Sponsored by Hood College, this award is presented each May to a Frederick County Public Schools’ (FCPS) teacher who has had a significant impact on young people.

Franklin learned that he is this year’s honoree when the FCPS “Prize Patrol,” led by Superintendent Dr. Terry Alban and Deputy Superintendent Dr. Michael Markoe, visited him at Catoctin High School. The central office and school administrators and staff, as well as students, were present to congratulate him.

Principal Bernard Quesada nominated Mr. Franklin for the award on behalf of Catoctin High. He cited Mr. Franklin’s twenty years as a “shining example for all children that he works with, either in his classes; as a baseball coach; or in his youth camps, working with elementary school students,” adding that Mr. Franklin’s “leadership and positive impact in our school is immeasurable….His ethical foundation has influenced thousands of children in our community,” wrote Mr. Quesada. “Mike Franklin is a driving positive force for students long after they leave the halls and fields of Catoctin High School.”

Catoctin school counselor Dana Brashear agreed that Mr. Franklin is an extraordinary teacher.  “Mike Franklin is the backbone of Catoctin High School. He has been a teacher and coach for twenty years and has impacted thousands of students….He combines lessons with character-building opportunities.”

Mr. Franklin has spent his entire teaching career, since 1996, at Catoctin High. He earned a bachelor’s degree from Salisbury University, and completed his master’s in exercise science from McDaniel College. He is taking education administration courses from the University of Phoenix.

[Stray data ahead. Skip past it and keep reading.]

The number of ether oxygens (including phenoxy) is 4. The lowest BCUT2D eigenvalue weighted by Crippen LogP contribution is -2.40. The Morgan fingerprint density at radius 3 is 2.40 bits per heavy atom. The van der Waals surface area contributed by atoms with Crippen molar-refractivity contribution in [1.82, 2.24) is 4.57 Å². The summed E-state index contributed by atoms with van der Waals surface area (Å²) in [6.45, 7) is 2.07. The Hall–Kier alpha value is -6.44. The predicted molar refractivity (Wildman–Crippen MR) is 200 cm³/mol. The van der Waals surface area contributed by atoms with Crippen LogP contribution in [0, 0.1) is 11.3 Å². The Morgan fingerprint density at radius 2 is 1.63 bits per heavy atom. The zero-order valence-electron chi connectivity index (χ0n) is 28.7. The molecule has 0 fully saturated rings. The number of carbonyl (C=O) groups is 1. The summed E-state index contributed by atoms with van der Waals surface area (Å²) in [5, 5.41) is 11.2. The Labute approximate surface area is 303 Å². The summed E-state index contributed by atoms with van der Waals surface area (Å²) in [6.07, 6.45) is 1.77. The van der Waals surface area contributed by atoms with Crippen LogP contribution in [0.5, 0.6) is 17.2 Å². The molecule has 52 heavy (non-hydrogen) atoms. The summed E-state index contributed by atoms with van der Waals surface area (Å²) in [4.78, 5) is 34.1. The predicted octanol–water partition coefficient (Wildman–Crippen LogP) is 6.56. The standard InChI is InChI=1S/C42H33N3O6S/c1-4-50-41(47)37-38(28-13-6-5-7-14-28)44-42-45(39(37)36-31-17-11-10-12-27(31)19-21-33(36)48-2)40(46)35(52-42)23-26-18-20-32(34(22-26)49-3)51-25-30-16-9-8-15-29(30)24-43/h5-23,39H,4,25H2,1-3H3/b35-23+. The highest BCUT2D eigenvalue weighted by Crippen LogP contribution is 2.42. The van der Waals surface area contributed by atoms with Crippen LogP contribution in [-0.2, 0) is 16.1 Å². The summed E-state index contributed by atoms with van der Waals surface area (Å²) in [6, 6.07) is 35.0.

He has been the head coach of CHS baseball since 2000, and is on the Virtual School leadership team, the Frederick County PE Council, and PBIS Leadership team. He is the CHS baseball summer camp director, and formed the Frederick County Baseball Coaches Association in 2012. He also started the CHS Fired Up Friday program.

The late Samuel Eig of Gaithersburg, Maryland, established the Tressler Award to recognize Dr. Tressler, a Giles professor emeritus of early childhood education, who taught at the college from 1964 to 1990. Dr. Tressler chaired Hood’s Education Department for eighteen years and served on the school’s graduate school council for twelve years.


Mike Franklin is pictured with FCPS Deputy Superintendent Dr. Michael Markoe (left) and FCPS Superintendent Dr. Terry Alban (right) at Catoctin High School, after learning that he is the 2016 Charles E. Tressler Distinguished Teaching Award honoree.

Courtesy Photo

Six Catoctin High School Seniors Sign College Letters of Intent

Six seniors at Catoctin High School (CHS) eagerly awaited to sign the documents that would soon take them off to their next step in their athletic and educational careers. As proud family, friends, and coaches poured into the high school’s gymnasium on February 29, 2016, CHS Athletic Director Kevin Macmullen handed out pens to each student in preparation. As the students began to sign, their coaches (Valentine, Franklin, Williams, and Olsen) remembered star moments of each individual and spoke of how proud they were of each one of their athletes.